Dissertations, Theses, and Capstone Projects

Date of Degree


Document Type


Degree Name



Speech-Language-Hearing Sciences


Douglas H. Whalen

Committee Members

Hosung Nam

Wei-rong Chen

Mark K. Tiede

Christina Hagedorn

Subject Categories

Phonetics and Phonology


vowel variability, speaking rate, the uncontrolled manifold, UCM, normalizing flow, invertible neural networks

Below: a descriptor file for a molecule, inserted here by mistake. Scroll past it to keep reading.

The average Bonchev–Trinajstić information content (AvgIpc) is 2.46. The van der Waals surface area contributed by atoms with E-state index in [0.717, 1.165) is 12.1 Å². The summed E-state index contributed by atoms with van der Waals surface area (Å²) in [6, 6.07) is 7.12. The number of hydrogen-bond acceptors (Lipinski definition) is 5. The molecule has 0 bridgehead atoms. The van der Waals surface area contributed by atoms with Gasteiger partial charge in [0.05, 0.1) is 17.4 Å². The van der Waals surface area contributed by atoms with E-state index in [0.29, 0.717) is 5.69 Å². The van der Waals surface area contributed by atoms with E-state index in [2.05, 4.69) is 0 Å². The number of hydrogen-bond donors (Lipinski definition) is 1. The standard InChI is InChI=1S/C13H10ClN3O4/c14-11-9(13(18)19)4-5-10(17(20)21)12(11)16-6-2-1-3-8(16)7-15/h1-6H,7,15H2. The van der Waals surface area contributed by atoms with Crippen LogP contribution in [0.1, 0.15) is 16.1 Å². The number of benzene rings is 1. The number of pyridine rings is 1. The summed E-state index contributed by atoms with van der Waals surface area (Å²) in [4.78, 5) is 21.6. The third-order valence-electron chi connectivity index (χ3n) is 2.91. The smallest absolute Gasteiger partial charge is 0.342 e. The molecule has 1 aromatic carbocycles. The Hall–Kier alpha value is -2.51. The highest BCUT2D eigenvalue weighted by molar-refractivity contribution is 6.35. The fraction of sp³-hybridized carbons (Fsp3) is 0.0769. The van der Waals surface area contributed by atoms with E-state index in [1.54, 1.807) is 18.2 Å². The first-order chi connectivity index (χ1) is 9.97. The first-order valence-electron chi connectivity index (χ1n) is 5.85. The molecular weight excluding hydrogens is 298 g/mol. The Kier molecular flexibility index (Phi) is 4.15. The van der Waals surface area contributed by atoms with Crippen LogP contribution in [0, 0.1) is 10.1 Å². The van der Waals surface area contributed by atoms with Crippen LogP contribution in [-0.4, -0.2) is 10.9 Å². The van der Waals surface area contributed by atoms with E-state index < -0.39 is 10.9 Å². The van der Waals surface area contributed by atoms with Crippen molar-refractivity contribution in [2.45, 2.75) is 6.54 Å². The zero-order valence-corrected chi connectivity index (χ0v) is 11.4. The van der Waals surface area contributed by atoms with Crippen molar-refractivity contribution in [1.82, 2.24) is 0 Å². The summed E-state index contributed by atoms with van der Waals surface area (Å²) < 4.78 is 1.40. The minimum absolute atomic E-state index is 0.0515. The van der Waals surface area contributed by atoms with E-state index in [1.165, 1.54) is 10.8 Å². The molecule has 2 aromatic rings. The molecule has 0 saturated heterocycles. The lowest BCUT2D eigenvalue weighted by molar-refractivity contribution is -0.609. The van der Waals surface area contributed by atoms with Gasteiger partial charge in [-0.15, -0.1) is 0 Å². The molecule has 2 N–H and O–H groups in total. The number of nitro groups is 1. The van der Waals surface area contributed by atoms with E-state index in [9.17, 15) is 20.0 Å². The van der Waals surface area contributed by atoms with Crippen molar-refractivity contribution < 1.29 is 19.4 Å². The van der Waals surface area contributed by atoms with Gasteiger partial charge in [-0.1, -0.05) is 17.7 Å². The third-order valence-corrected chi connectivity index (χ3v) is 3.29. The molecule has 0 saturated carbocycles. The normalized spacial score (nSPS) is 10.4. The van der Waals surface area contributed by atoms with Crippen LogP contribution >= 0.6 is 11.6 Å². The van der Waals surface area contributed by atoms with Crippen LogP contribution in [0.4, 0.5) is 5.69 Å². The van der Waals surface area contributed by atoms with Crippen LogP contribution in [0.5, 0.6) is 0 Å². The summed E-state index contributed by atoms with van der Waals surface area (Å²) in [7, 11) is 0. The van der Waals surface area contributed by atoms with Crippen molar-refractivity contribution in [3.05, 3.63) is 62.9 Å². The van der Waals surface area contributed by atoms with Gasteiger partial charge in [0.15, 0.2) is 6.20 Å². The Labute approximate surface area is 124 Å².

Variability is intrinsic to human speech production. One approach to understand variability in speech is to decompose it into task-irrelevant (“good”) and task-relevant (“bad”) parts with respect to speech tasks. Based on the uncontrolled manifold (UCM) approach, this dissertation investigates how vowel token-to-token variability in articulation and acoustics can be decomposed into “good” and “bad” parts and how speaking rate changes the pattern of these two from the Haskins IEEE rate comparison database. Furthermore, it is examined whether the “good” part of variability, or flexibility, can be modeled directly from speech data using the flow-based invertible neural networks framework. The application of the UCM analysis and FlowINN modeling method is discussed, particularly focusing on how the “good” part of variability in speech can be useful rather than being disregarded as noise.